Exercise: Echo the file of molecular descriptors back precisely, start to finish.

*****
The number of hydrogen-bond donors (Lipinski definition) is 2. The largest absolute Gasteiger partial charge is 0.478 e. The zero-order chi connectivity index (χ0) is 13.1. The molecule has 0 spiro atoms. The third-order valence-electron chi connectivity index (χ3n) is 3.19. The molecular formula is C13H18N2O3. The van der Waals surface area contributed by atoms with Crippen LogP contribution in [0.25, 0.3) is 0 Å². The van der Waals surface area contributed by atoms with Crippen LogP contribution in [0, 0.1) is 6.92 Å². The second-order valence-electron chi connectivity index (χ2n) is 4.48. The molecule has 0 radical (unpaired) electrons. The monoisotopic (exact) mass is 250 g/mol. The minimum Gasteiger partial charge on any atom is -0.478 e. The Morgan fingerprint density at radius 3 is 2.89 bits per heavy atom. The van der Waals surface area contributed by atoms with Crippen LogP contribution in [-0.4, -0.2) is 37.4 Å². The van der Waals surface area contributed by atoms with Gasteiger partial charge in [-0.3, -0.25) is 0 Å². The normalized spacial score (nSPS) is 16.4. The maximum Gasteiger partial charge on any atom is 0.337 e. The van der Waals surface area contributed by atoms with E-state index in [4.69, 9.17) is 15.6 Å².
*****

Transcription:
The number of hydrogen-bond donors (Lipinski definition) is 2. The largest absolute Gasteiger partial charge is 0.478 e. The zero-order chi connectivity index (χ0) is 13.1. The molecule has 0 spiro atoms. The third-order valence-electron chi connectivity index (χ3n) is 3.19. The molecular formula is C13H18N2O3. The van der Waals surface area contributed by atoms with Crippen LogP contribution in [0.25, 0.3) is 0 Å². The van der Waals surface area contributed by atoms with Crippen LogP contribution in [0, 0.1) is 6.92 Å². The second-order valence-electron chi connectivity index (χ2n) is 4.48. The molecule has 0 radical (unpaired) electrons. The monoisotopic (exact) mass is 250 g/mol. The minimum Gasteiger partial charge on any atom is -0.478 e. The Morgan fingerprint density at radius 3 is 2.89 bits per heavy atom. The van der Waals surface area contributed by atoms with Crippen LogP contribution in [-0.4, -0.2) is 37.4 Å². The van der Waals surface area contributed by atoms with Gasteiger partial charge in [-0.3, -0.25) is 0 Å². The normalized spacial score (nSPS) is 16.4. The maximum Gasteiger partial charge on any atom is 0.337 e. The van der Waals surface area contributed by atoms with E-state index in [4.69, 9.17) is 15.6 Å².